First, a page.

Republican Craig Riedel (first) and Democrat Aden Baker (second) are competing for Representative of the Ohio 82nd District. Both candidates spoke at the Heartland Patriots “Meet the Candidates Night” on Tuesday. (DHI Media/Kirsten Barnhart)
Republican Craig Riedel (first) and Democrat Aden Baker (second) are competing for Representative of the Ohio 82nd District. Both candidates spoke at the Heartland Patriots “Meet the Candidates Night” on Tuesday. (DHI Media/Kirsten Barnhart)

VAN WERT – The Heartland Patriots held a “Meet the Candidates Night” on Tuesday where several State and local candidates spoke about their qualifications and platforms.

Locally, Van Wert will see two contested races on the Nov. 6 ballot. Sara Lape and Phil Baxter will face-off for the position of County Auditor.

Lape, who is running on the Democratic ticket, was unable to attend on Tuesday due to a prior obligation but spoke to The Times Bulletin Tuesday night to explain why she feels she’s the right candidate for the job.

“I have 33 years of experience working hands-on in local government,” said Lape. “I work for the Commissioner’s Office, but I am located within the Court House in the Auditor’s Office, and I assist with the functions in the Auditor’s Office.”

Lape noted that the Auditor’s Office is responsible for managing $76 million of taxpayer money, something she has been helping to do for many years.

According to Lape’s resume, she cites that she has helped secure lower worker’s compensation costs for the County by achieving multiple rebates and refunds, and has helped keep the self-funded County health insurance premiums stagnant for the past four years with zero increases.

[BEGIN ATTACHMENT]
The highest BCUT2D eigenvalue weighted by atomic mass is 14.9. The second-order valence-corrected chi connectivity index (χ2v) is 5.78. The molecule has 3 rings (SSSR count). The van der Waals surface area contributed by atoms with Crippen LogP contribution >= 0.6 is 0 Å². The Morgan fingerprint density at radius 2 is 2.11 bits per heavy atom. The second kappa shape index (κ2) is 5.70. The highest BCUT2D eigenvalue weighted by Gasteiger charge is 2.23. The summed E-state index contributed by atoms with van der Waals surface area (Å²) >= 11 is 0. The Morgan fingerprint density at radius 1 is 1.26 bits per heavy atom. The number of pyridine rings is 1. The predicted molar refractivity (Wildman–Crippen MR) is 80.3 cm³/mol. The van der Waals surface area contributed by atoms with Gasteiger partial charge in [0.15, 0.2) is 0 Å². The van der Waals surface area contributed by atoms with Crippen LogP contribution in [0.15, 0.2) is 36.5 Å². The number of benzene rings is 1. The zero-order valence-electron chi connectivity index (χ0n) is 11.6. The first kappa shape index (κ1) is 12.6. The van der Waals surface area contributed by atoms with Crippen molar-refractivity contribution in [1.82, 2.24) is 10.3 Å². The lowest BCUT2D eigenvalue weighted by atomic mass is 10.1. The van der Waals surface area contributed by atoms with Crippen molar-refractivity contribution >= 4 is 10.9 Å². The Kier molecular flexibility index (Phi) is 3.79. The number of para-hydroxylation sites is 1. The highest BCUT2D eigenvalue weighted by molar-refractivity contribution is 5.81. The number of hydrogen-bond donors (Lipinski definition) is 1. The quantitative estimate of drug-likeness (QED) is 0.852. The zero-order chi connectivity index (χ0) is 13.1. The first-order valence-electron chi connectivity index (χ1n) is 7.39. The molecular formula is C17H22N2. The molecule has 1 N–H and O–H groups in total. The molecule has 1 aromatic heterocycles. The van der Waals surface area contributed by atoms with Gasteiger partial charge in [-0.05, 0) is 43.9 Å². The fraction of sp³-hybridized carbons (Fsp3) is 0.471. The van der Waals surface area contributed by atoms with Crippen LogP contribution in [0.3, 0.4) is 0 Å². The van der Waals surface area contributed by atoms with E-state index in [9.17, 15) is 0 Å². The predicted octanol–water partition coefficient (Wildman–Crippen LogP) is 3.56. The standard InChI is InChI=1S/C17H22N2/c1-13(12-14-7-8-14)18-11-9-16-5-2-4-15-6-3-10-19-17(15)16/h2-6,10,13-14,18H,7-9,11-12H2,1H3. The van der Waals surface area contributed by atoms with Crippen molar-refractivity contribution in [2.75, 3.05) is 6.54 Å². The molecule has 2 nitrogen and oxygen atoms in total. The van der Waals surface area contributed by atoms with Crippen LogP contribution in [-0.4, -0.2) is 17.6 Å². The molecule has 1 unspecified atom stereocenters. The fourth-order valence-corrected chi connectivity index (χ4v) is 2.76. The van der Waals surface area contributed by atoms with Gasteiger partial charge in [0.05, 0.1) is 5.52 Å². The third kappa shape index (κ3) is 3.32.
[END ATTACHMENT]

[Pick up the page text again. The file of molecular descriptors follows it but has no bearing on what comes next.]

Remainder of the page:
Running on the Republican ticket is Phil Baxter who referred to himself as a “Christian Conservative.” Baxter said he aims to make the Auditor’s Office “current,” “up-to-date,” and “competitive.”

Baxter noted that he has worked in various positions including farm work, industrial sales, and with technology. He received bachelor’s degrees in business and electrical engineering technology and is the treasurer for the Van Wert County Republican Central Committee. Baxter said he has 14 years of experience using accounting programs such as Quick Books and is familiar with Generally Accepted Accounting Practices.

“I am the candidate with the technological background,” said Baxter. “I am the candidate with insight and business expertise. I am the candidate that will bring the Auditor’s Office in-line with the goals of Van Wert County. I will make it more current; I will bring it more up-to-date. I will make us, Van Wert County, more competitive.”

Van Wert will also see a contested race for the County Treasurer’s Office.

Republican Nathan Vandenbroek is running for County Treasurer against Democrat Bonnie Thatcher, who was not in attendance.

Vandenbroek was appointed as County Treasurer in September after the retirement of Beverly Fuerst. In his month in office, Vandenbroek cited changes he’s already made to ensure money is handled more carefully in the office. A new procedure when transferring money to the bank allows for only Vandenbroek and the banker to access money in a locked money bag.

Vandenbroek has experience in accounting and also noted that he is working on a better counterfeit policy in the Treasurer’s Office.

“I’m here to represent [Van Wert County citizens]; I’m here to stay,” said Vandenbroek. “I’m here to take my experience and apply it to this role. I feel I’m very qualified for it.”

Several State candidates were in attendance for Tuesday’s meeting.

Incumbent and Republican Craig Riedel, Ohio House 82nd District Representative, spoke about his last two years as Representative.

Riedel, a first-term legislator, has been assigned to five different committees: the Higher Education and Workforce Development Committee, Armed Services, Veterans Affairs, and Homeland Security Committee, Economic Development, Commerce, and Labor Committee, Finance Committee, and Ways and Means Committee.

“When I’m making decisions on your behalf in Columbus, I believe in limited government,” said Riedel. “I believe in fiscal responsibility. I believe in free markets – free market principles. My wife and I are pro-life to the bone, and I’m pro-Second Amendment.”